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Smile Big for the Camera

Okay, so artefacts can’t really smile but they are regularly involved in photo shoots, and with the right photographer these pieces of history can really shine.

One way we preserve our collections is by properly documenting the artefacts through photography.  We can then use these photos for research, exhibits, publications, and to provide a visual in our database.

Taking pictures of artefacts is not easy.  You’d think it would be because the thing doesn’t move around like a human or animal subject, but trust me when I say it’s not.  That’s why I hire a professional to assist when I want high-quality photographs of the HBC Museum Collection.

Rob Barrow is a Winnipeg photographer with extensive experience running photo shoots for artefacts.  Recently I asked him to come in to snap some pictures of artefacts that are currently on display in the HBC Gallery since the cases were being opened for regular cleaning and maintenance.

Although I know artefacts aren’t the only thing Rob photographs, he has a real knack for this.  He gets the lighting just right, knows where to zoom in for some detailed shots, and can even make the most mundane piece shine like a star.  He might even put the artefacts at ease…although I have yet to hear him utter cliche phrases  like “work it, work it” or “you’re a tiger” but maybe he waits until I’m gone to offer such motivation.  As someone who speaks to the artefacts in her collection I am not judging one bit!

Check out these recent photos and see for yourself.

Binoculars

Binoculars that belonged to George Simpson McTavish Jr., Chief Factor for HBC in 1880s.

HBC 39-55 I

Glass bottle from an HBC officer’s cassette (large box to transport food and accessories on trips).

Ceintre Fleeche owned by Jean Baptiste Lagimodiere.

Detailed shot of ceintre fleeche owned by Jean Baptiste Lagimodiere (1778-1855).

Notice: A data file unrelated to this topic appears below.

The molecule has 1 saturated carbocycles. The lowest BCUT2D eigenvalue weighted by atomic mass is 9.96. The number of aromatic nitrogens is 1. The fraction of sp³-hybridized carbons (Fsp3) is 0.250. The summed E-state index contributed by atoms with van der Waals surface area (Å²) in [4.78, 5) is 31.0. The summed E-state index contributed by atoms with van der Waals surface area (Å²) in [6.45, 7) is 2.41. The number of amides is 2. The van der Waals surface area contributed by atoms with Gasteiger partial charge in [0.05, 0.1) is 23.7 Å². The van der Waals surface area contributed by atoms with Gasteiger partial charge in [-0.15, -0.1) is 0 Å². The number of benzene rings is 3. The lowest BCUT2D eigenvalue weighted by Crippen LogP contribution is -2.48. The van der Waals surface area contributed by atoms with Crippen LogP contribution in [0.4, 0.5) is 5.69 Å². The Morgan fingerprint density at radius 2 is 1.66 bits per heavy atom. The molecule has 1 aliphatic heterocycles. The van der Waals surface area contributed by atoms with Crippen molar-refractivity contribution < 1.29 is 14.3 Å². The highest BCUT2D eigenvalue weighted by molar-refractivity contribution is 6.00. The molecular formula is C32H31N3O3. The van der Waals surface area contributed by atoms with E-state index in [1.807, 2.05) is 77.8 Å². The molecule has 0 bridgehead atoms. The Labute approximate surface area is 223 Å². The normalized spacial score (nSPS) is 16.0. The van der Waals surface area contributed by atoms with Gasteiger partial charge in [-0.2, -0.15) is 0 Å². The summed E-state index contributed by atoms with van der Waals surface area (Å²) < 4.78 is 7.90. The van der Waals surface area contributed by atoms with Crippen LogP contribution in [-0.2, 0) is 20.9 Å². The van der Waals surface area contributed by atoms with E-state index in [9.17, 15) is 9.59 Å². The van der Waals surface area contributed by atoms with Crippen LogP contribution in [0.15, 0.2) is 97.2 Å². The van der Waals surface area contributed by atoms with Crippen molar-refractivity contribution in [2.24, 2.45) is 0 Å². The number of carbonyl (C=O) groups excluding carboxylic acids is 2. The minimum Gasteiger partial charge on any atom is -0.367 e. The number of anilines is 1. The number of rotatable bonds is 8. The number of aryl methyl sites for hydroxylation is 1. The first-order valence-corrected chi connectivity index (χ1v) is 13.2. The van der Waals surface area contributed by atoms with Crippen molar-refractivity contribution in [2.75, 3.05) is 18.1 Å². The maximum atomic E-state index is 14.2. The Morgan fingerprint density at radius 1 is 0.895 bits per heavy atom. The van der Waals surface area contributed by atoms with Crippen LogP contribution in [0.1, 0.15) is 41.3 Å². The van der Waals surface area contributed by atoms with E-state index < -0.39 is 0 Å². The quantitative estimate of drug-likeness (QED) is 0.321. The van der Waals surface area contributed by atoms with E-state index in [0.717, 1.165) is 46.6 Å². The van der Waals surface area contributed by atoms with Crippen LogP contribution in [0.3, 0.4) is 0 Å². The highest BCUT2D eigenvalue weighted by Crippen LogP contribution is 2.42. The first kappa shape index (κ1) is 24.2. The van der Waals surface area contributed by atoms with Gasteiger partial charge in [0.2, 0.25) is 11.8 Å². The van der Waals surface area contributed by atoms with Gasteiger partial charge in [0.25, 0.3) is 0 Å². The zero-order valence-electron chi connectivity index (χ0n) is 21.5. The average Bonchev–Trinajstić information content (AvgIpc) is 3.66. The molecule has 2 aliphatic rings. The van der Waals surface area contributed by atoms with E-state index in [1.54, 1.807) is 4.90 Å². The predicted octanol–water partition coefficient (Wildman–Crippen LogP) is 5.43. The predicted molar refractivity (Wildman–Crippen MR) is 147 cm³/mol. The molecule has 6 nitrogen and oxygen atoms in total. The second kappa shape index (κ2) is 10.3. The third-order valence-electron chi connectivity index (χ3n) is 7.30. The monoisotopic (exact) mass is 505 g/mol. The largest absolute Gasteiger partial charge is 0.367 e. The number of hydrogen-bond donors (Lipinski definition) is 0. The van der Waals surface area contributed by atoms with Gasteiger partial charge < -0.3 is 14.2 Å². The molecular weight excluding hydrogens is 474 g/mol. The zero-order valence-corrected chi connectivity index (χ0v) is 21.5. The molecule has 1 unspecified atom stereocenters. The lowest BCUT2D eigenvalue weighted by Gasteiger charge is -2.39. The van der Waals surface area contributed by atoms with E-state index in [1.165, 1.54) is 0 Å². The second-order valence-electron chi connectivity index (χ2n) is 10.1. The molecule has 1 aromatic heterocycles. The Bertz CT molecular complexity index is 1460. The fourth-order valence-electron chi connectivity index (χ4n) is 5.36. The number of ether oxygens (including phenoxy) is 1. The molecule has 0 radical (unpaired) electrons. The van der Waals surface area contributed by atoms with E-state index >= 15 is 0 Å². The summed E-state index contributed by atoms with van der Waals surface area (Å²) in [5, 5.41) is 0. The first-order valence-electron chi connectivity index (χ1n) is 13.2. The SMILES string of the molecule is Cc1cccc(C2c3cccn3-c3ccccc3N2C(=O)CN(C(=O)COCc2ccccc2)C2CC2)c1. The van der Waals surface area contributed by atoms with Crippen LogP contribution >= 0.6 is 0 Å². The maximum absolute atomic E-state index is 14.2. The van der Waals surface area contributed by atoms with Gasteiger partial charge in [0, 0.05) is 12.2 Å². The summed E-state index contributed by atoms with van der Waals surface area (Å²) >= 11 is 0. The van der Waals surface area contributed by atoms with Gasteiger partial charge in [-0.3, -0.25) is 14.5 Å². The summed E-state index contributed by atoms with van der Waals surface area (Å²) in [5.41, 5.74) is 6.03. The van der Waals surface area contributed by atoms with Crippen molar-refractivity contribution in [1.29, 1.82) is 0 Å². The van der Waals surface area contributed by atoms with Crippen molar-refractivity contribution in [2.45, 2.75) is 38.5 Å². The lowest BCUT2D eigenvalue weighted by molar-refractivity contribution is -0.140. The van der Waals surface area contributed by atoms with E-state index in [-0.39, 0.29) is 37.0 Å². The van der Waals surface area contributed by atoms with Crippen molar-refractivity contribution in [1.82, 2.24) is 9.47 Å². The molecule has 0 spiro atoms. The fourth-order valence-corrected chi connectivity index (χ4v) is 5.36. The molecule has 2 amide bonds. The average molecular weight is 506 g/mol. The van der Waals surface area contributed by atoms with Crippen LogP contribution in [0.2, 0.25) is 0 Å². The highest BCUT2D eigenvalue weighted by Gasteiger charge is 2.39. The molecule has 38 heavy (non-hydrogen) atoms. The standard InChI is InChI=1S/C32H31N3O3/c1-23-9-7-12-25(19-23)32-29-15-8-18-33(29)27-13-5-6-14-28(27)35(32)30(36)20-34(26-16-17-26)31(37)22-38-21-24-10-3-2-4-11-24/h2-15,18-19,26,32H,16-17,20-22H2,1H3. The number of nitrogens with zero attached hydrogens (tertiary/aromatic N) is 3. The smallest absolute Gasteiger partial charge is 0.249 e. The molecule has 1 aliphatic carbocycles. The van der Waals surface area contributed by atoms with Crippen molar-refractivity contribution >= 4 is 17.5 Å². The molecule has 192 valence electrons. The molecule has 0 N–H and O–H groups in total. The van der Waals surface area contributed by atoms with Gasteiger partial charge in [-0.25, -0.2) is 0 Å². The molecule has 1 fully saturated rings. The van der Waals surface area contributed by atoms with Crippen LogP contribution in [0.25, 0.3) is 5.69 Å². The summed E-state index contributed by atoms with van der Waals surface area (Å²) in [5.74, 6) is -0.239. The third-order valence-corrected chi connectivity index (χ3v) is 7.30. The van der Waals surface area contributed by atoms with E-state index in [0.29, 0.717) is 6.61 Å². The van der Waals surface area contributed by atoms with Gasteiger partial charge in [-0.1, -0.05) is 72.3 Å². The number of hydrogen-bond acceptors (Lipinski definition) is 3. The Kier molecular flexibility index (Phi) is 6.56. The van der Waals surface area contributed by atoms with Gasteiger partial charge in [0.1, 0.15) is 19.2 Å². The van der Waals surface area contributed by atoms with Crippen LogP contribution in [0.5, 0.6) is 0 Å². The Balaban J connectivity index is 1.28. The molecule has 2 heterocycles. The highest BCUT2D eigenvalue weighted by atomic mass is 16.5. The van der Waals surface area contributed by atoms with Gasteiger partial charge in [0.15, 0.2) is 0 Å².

Detailed shot of bison in one of Peter Rindisbacher's paintings (ca. 1822-1824).

Detailed shot of bison in one of Peter Rindisbacher’s paintings (ca. 1822-1824).

 

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Amelia Fay

Curator of HBC Collection

See Full Biography

Amelia Fay joined The Manitoba Museum in September 2013. She received her BA in Anthropology from the University of Manitoba, an MA in Archaeology from Memorial University of Newfoundland (MUN), and is currently finishing her Doctoral degree from MUN. Amelia’s research has focused on Inuit-European contact along the Labrador coast, and her interests are continually expanding to explore Aboriginal-European contact throughout Canada during the fur trade era.

Amelia’s job as Curator of the Hudson’s Bay Company Museum Collection involves building the collection, responding to public inquiries, preparing exhibits, and conducting her own research. Her research interests centre on the interactions between Europeans (including HBC employees) and Aboriginal peoples as they negotiated space, material culture, and their daily activities. Amelia’s goal is to showcase this amazing collection, and highlight the important role that Aboriginal people played in the establishment of the Hudson’s Bay Company.